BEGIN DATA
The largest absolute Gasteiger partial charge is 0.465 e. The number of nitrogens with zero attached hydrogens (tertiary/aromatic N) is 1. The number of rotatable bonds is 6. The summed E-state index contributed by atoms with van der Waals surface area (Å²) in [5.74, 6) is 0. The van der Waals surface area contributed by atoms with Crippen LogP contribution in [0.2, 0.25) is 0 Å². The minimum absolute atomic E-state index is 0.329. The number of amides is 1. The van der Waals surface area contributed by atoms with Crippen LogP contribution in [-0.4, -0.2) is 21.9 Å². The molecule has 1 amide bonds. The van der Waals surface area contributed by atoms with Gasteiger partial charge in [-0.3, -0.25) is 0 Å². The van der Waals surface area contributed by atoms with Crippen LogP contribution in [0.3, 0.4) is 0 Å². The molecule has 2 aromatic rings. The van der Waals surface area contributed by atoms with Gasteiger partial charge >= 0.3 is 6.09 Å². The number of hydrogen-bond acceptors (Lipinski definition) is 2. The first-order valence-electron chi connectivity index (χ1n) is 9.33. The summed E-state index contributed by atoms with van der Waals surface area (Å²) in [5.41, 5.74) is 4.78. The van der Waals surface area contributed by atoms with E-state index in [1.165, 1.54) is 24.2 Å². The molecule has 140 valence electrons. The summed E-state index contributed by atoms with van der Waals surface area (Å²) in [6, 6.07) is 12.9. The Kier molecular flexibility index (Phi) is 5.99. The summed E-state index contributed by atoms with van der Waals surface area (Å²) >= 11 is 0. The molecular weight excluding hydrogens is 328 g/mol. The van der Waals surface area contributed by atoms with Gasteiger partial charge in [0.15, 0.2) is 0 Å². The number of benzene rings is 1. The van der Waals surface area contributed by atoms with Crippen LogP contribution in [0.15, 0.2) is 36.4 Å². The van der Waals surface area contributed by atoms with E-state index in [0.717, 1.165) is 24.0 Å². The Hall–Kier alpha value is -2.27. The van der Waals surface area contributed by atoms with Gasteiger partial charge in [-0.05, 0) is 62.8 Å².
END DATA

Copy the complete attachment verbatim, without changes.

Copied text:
The largest absolute Gasteiger partial charge is 0.465 e. The number of nitrogens with zero attached hydrogens (tertiary/aromatic N) is 1. The number of rotatable bonds is 6. The summed E-state index contributed by atoms with van der Waals surface area (Å²) in [5.74, 6) is 0. The van der Waals surface area contributed by atoms with Crippen LogP contribution in [0.2, 0.25) is 0 Å². The minimum absolute atomic E-state index is 0.329. The number of amides is 1. The van der Waals surface area contributed by atoms with Crippen LogP contribution in [-0.4, -0.2) is 21.9 Å². The molecule has 1 amide bonds. The van der Waals surface area contributed by atoms with Gasteiger partial charge in [-0.3, -0.25) is 0 Å². The van der Waals surface area contributed by atoms with Crippen LogP contribution in [0.3, 0.4) is 0 Å². The molecule has 2 aromatic rings. The van der Waals surface area contributed by atoms with Gasteiger partial charge >= 0.3 is 6.09 Å². The number of hydrogen-bond acceptors (Lipinski definition) is 2. The first-order valence-electron chi connectivity index (χ1n) is 9.33. The summed E-state index contributed by atoms with van der Waals surface area (Å²) in [5.41, 5.74) is 4.78. The van der Waals surface area contributed by atoms with E-state index in [1.165, 1.54) is 24.2 Å². The molecule has 140 valence electrons. The summed E-state index contributed by atoms with van der Waals surface area (Å²) in [6, 6.07) is 12.9. The Kier molecular flexibility index (Phi) is 5.99. The summed E-state index contributed by atoms with van der Waals surface area (Å²) >= 11 is 0. The molecular weight excluding hydrogens is 328 g/mol. The van der Waals surface area contributed by atoms with Gasteiger partial charge in [0.15, 0.2) is 0 Å². The number of benzene rings is 1. The van der Waals surface area contributed by atoms with Crippen LogP contribution in [0.15, 0.2) is 36.4 Å². The van der Waals surface area contributed by atoms with E-state index in [0.717, 1.165) is 24.0 Å². The Hall–Kier alpha value is -2.27. The van der Waals surface area contributed by atoms with Gasteiger partial charge in [-0.05, 0) is 62.8 Å².